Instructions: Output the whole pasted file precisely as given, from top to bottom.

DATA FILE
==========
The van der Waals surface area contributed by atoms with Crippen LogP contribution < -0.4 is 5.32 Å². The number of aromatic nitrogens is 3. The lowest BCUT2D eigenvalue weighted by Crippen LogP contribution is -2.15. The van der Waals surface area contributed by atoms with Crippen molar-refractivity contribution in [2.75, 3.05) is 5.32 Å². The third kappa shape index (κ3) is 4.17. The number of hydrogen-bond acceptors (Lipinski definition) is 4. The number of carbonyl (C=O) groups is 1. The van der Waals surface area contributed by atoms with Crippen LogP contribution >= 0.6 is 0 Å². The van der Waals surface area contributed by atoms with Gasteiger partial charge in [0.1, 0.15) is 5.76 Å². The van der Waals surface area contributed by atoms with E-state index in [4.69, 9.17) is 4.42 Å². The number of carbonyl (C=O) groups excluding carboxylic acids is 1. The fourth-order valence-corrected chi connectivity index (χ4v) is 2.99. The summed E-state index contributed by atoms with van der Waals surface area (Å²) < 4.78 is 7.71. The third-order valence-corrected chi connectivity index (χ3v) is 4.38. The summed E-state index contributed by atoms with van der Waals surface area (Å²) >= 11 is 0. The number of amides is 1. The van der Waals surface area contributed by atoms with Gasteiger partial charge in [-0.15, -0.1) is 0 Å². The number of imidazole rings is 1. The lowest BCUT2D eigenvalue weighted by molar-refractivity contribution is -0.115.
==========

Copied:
The van der Waals surface area contributed by atoms with Crippen LogP contribution < -0.4 is 5.32 Å². The number of aromatic nitrogens is 3. The lowest BCUT2D eigenvalue weighted by Crippen LogP contribution is -2.15. The van der Waals surface area contributed by atoms with Crippen molar-refractivity contribution in [2.75, 3.05) is 5.32 Å². The third kappa shape index (κ3) is 4.17. The number of hydrogen-bond acceptors (Lipinski definition) is 4. The number of carbonyl (C=O) groups is 1. The van der Waals surface area contributed by atoms with Crippen LogP contribution >= 0.6 is 0 Å². The van der Waals surface area contributed by atoms with Gasteiger partial charge in [0.1, 0.15) is 5.76 Å². The van der Waals surface area contributed by atoms with E-state index in [4.69, 9.17) is 4.42 Å². The number of carbonyl (C=O) groups excluding carboxylic acids is 1. The fourth-order valence-corrected chi connectivity index (χ4v) is 2.99. The summed E-state index contributed by atoms with van der Waals surface area (Å²) < 4.78 is 7.71. The third-order valence-corrected chi connectivity index (χ3v) is 4.38. The summed E-state index contributed by atoms with van der Waals surface area (Å²) >= 11 is 0. The number of amides is 1. The van der Waals surface area contributed by atoms with Gasteiger partial charge in [-0.15, -0.1) is 0 Å². The number of imidazole rings is 1. The lowest BCUT2D eigenvalue weighted by molar-refractivity contribution is -0.115.